At last! Sanity emerges on the British Left !!
‘Now that socialism is re-emerging as a political force that can no longer be ignored or ridiculed, the struggle for more time for leisure, family and relaxation should be linked to broader fights. Increased public ownership of the economy should be structured to create more worker self-management and control. If technology means a further reduction in secure work, a universal basic income – a basic stipend paid to all citizens as a right – may become ever more salient’
This year’s GCSE results have been met with (deserved) criticism over the new grading system, the changes to assessment and the emphasis that continues to be placed on ‘high status’ Ebacc subjects at the expense of others. All of these have resulted in further pressure and anxiety for the ‘exam generation’ – yet discussion about whether extensive assessment at age 16 is still necessary and if it isn’t, then what should take place instead, has been largely absent.
In the late 1980s, GCSEs established themselves as the main leaving exam, ending the division between academic GCE O-levels and non-academic CSEs. GCSEs, unlike the O-levels had much greater input from teachers (reflecting the more general influence that educational professionals still had over policy) and a much fairer method of assessment – many practitioners were pleased they drew on the pedagogy of CSE rather than the GCE. Now, forty years later, following Michael Gove’s reforms they resemble the O-level.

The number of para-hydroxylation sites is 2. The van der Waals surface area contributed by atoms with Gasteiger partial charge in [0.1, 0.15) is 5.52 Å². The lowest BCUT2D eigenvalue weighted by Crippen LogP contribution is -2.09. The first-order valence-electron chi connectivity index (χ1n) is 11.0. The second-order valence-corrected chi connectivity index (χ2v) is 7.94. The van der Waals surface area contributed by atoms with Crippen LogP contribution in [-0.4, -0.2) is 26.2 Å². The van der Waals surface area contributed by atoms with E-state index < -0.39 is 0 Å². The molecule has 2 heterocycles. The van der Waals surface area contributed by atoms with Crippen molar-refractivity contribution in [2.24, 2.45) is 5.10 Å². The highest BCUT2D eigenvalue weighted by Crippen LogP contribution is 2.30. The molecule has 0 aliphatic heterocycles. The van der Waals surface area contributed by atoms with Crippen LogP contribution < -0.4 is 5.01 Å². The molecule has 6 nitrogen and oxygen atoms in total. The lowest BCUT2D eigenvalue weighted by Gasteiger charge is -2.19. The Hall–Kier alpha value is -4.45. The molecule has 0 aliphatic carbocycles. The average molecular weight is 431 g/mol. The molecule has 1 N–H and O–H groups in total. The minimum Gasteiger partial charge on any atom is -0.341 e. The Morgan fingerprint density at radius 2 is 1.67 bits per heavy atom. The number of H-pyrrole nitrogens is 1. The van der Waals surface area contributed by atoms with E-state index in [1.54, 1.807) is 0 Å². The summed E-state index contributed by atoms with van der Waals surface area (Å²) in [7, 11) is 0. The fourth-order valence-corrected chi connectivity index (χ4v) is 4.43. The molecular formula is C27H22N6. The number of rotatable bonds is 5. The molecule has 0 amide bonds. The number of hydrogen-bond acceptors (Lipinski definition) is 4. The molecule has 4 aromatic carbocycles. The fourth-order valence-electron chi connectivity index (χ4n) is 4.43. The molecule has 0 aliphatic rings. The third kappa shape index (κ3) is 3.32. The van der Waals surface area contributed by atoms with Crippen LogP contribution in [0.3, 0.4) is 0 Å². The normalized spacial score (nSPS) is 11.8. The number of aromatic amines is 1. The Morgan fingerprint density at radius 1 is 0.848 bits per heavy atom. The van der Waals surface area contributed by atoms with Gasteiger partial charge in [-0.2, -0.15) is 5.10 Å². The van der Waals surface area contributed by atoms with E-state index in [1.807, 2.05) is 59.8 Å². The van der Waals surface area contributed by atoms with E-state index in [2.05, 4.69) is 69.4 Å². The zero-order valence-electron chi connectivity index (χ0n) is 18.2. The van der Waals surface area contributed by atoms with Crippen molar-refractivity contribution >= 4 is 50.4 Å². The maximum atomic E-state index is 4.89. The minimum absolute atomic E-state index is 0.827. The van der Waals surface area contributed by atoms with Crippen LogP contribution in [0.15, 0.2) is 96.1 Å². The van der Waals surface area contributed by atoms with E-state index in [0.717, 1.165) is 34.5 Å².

Critiquing the current format and trying to ’reclaim’ GCSE is essential, but it’s also important to question whether in times when the school leaving age is now effectively 18, it’s necessary for young people to jump through a set of hoops at 16. It’s true that many that students do ‘leave’ their existing schools at the end of KS4, partly reflecting the antiquated system of provision in this country, but also the increasingly selective nature of post-16 education where more and more students are not able to enter their own school sixth forms -but few 16-year olds enter the labour market or start apprenticeships.
Like the SATs, GCSEs are primarily used to rank schools and as a result, large numbers of people in the education sector have a career or business interest in maintaining the status quo. This doesn’t mean that there shouldn’t be assessment at 16 – it’s just that that we don’t need this type.